For those lawyers that do use litigation support/e-discovery software, 31.5% stated they preferred an “all-in-one solution” for e-discovery review, which was described as “including sophisticated tools to assist in your processing, production, analytics, and review.” The next option was a “simple review solution” described as “a tool focused on the basics of review” and only 16.8% of respondents selected that. Only 10.1% of respondents stated that they needed a “sophisticated review solution” that included “advanced review functionality” with analytics. It seems vendors would be better served to focus on improving their basic review tools rather boasting about more advanced functions and analytics that may only be used by a tiny percentage of lawyers at the largest firms.
How often is an e-discovery tool necessary? Respondents were asked if they ever need to process or review electronically stored information (ESI) and 54.4% answered they do, which follows fairly closely with the 46.4% of respondents that identified themselves as primarily litigation focused. Almost 20% answered “No” to the question and a confusingly 26% answered they “don’t know.” One can only assume that these respondents are not involved in litigation because all discovery today involves electronically stored information.
The survey asked how often lawyers received e-discovery requests on behalf of their clients and 70.3% reported they did ranging from two times a year, to one or more times a day. The mean came to 41 times per year that respondents were receiving e-discovery requests from opposing parties. Respondents sent e-discovery requests a mean of 32 times per year with 20% stating 1-3 times a month, and another 20% stating 3-11 times a year.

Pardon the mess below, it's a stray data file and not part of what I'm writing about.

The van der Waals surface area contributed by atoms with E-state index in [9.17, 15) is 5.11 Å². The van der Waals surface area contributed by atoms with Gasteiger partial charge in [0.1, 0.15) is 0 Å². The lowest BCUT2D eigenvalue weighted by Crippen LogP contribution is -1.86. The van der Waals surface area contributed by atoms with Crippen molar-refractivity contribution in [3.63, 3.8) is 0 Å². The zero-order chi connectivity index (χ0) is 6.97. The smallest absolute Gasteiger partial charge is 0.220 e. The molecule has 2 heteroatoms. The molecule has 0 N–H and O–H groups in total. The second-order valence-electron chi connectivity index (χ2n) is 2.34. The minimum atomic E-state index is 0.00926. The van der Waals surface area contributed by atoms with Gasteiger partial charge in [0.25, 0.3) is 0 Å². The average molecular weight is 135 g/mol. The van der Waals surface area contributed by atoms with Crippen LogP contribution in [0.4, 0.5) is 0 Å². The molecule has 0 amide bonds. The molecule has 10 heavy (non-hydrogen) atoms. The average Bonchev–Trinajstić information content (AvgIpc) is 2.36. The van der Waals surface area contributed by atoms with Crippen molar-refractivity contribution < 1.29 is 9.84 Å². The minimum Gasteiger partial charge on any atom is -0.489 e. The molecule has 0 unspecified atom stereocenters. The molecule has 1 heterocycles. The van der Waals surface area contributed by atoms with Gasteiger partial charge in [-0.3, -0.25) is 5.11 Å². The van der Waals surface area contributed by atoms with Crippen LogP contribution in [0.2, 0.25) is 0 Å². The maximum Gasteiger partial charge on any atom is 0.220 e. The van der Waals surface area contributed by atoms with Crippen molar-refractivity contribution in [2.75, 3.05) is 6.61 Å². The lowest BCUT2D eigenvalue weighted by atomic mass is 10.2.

Still undefeated, the “search term” is the primary technique used to process and review electronically stored information as 80.6% of respondents confirmed it is their preferred method for reviewing data and even performing early case assessment (51.9% respondents stated they used keyword searches for ECA). A close second was “natural language search” at 66.7% which many platforms provide as their default search method. Next, “concept searching” and “AI-assisted search” both came in at 28% and “predictive coding” held the bottom at 19.2%. In those scant cases where predictive coding was used, the handful of respondents stated it was for “document prioritization” (89.3%) and it was only used because they had a “short timeframe” – in other words, it was not their first choice. Seventy-three percent of respondents stated they were completely unfamiliar with predictive coding.
When asked “Do you practice in a courtroom?” 66% of respondents answered “Yes” with an average of 23 courtroom appearances per year (the largest segment, 39.7% make appearances 3-11 times a month). The report wanted to know who was primarily responsible for operating courtroom technology during those appearances and the largest segment (30.5%) stated the attorneys themselves were the primary operators but 10% of the time it was “another attorney from their firm,” a paralegal (9%), or a “litigation support consultant” (8%).
The survey focused questions on three tools used in the courtroom: 1) laptops (68% compared to 57% in 2020), 2) smartphones (81% compared to 83% in 2020), and 3) tablets (34% which dropped quite a bit among solos from 2020, but increased in firms with 10 or more attorneys).